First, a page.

Motel Mirrors’ self-titled EP backs buoyant rockabilly beats (“Meet Me on the Corner”) with strong songwriting chops (“That Makes Two of Us”). Bandleaders Amy LeVere and John Paul Keith spoke with CMT Edge about their debut collaboration.
“We specifically wanted to do an EP,” LaVere says. “You know, it’s a side project for both of us, and an EP suited the project as opposed to a full-length. It’s not meant to be something overly ambitious. It’s just capturing a brief moment.”
CMT Edge: Explain how the band came together.
LaVere: J.P. would borrow my drummer from time to time, and we’d met a few times, but the band just came together as something to do, really. We both travel a lot and then we come home, and neither of us has real jobs. To be honest, we needed some work, and we knew that we would collaborate well with a duet project. It came out to be such a nice fit that we decided to make a record together.
Keith: It was something I’d wanted to do for a long time. I’m a big fan of the old country duet records like Conway [Twitty] and Loretta [Lynn] and George [Jones] and Tammy [Wynette], and I’d never been able to get together with anybody that I felt was the right thing. I’d wanted to get together with Amy. I wanted to write for her or play guitar for her because I thought we were kindred spirits. It just kind of lined up.
Did you write the songs specifically for this project?
LaVere: J.P. wrote a handful, and there was one co-write that was an old song of mine that I brought to the table. He fixed it. That’s about as much co-writing as I’ve done in my whole life, really. I’ve never sat down and co-written a song.
Tell the story behind the song you co-wrote.
LaVere: That’s “That Makes Two of Us,” the last track on the record. It originally was a song of mine called “Rebound.” J.P. wrote the lovely chorus for it. It’s about two lonely people. She’s his rebound, and she knows it and she says, “If you’re alone with me, that makes two of us.” It’s a pretty sweet little song, but it’s about two people being co-dependent on each other to make up for what they don’t really have.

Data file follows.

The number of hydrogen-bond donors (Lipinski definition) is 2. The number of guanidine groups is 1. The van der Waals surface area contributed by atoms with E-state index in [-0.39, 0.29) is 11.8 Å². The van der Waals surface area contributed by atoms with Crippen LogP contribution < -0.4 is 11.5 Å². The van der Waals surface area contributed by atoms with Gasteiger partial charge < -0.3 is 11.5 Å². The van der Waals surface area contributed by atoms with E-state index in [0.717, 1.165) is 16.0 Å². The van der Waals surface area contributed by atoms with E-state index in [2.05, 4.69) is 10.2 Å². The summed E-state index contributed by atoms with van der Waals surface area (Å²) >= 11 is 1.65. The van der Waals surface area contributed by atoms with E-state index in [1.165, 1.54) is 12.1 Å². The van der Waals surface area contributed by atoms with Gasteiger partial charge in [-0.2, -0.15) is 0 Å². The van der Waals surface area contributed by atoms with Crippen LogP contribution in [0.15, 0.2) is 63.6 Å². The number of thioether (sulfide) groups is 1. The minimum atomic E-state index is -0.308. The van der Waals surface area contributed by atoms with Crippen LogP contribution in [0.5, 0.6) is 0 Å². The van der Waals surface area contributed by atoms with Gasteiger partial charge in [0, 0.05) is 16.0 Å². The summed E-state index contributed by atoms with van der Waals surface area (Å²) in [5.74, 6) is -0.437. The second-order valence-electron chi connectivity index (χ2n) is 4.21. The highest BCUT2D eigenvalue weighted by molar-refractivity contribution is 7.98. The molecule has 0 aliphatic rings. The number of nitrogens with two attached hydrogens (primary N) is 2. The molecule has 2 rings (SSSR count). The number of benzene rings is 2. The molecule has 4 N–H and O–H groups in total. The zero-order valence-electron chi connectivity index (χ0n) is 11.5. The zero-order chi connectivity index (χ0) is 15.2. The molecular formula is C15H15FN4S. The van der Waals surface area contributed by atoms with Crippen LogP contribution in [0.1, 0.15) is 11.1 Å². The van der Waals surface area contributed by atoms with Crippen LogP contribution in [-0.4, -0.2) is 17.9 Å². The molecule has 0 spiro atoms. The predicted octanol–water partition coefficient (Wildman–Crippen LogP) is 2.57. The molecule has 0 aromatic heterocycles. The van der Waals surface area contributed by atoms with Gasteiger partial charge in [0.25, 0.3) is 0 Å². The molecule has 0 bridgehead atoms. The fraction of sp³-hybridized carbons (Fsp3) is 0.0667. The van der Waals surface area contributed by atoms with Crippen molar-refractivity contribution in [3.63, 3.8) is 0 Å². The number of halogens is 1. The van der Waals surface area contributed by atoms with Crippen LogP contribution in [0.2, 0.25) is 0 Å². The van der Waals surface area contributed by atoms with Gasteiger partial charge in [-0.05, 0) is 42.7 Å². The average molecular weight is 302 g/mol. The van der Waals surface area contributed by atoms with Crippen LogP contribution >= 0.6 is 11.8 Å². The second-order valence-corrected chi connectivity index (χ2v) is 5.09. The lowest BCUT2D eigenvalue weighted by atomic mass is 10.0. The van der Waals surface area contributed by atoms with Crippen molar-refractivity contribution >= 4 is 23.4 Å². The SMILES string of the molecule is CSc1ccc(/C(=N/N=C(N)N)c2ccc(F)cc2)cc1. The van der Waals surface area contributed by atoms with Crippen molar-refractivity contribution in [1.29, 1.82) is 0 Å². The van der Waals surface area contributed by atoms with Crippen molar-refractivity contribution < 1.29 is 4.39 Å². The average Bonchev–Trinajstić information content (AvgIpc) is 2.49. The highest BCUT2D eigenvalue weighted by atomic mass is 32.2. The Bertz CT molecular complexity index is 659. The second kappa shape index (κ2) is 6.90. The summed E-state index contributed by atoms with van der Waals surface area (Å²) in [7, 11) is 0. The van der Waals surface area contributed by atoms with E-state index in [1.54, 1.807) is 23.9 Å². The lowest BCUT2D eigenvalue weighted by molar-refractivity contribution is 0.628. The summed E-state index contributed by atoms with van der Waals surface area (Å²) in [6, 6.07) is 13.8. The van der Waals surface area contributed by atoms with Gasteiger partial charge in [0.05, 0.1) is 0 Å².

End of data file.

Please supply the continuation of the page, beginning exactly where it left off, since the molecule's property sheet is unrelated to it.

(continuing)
Keith: She had it entirely coming from a first-person perspective, and it occurred to me that you could make it a duet by including the viewpoint of the person she was singing to in her version. She was kind of stuck on it, and I put in that other perspective and added a chorus.
Does the record have a common lyrical theme?
LaVere: Cheating. (laughs)
Keith: (laughs) That’s not entirely true. No, that’s not true at all. “Suddenly You” is more of a love song, and “The Best Mistake I’d Ever Make Again” you can take as a cheating song, but it’s not necessarily. Some of the stuff we do live like “After the Fire Is Gone” by Conway and Loretta, yeah, those are definitely cheating songs, but on the EP there are only one or two.
How did “Meet Me on the Corner” take shape?
Keith: That’s kind of a classic thing. In my mind, I was thinking Dan Penn and “Dark End of the Street” and that kind of lyric, but musically looking for more of an Everly Brothers sound with the big, chugging guitars and two-part harmony. I wrote it neutral enough that you could split up each line male/female and make it an actual duet. That was a lot of fun.
Amy, describe J.P.’s greatest asset as a songwriter.
LaVere: Well, he’s always been a crafty songwriter and a classic songwriter. He’s not trying to be weird or reinvent the wheel. He’s really talented knowing what works structurally and how songs connect with people. He’s unashamed and unafraid to use the formula.
J.P., describe Amy’s.
Keith: She can think of things that other people can’t — a line or perspective that some other writer might not notice at all. She’s a lot of fun to work with, and that’s very important, too. She has a great sense of humor and is really a positive person. I like working with people like that.
Will you guys follow this up with another album?
LaVere: We enjoyed the process so much and we love playing together. It’s just a blast live. As long as it continues to be inspired, we’ll do it. We’re each working on our own things, but I’m sure when we have some down time next year, we’ll get back to playing some residency gigs around Memphis. If we come up with some new material that we feel is worth recording, I’m sure we’ll make another record. We really do enjoy it a lot. We miss it when we’re not doing this. I’m sure we’ll have one more in us.
How does living in Memphis shape you both as songwriters?
LaVere: For me, Memphis is a town not entirely dissimilar to New Orleans or Austin, a town that really supports and appreciates its characters. There’s nothing formulaic about Memphis that you have to adhere to. It really inspires and suits my personality well. It’s very freeing artistically. There’s not a specific scene or style that would shape you. In Memphis, it’s all over the place.
Keith: There are a lot of great songwriters in Memphis. What I like is that no one gives a damn whether something is commercial or trendy. That thought process doesn’t even enter their mind. It’s never a factor. It’s very different from Nashville in that way. Memphis is just very open-minded and creative and eccentric, so if you write something really off the wall, nobody says, “What are you doing? You’re crazy.” The criteria is only is it good or not.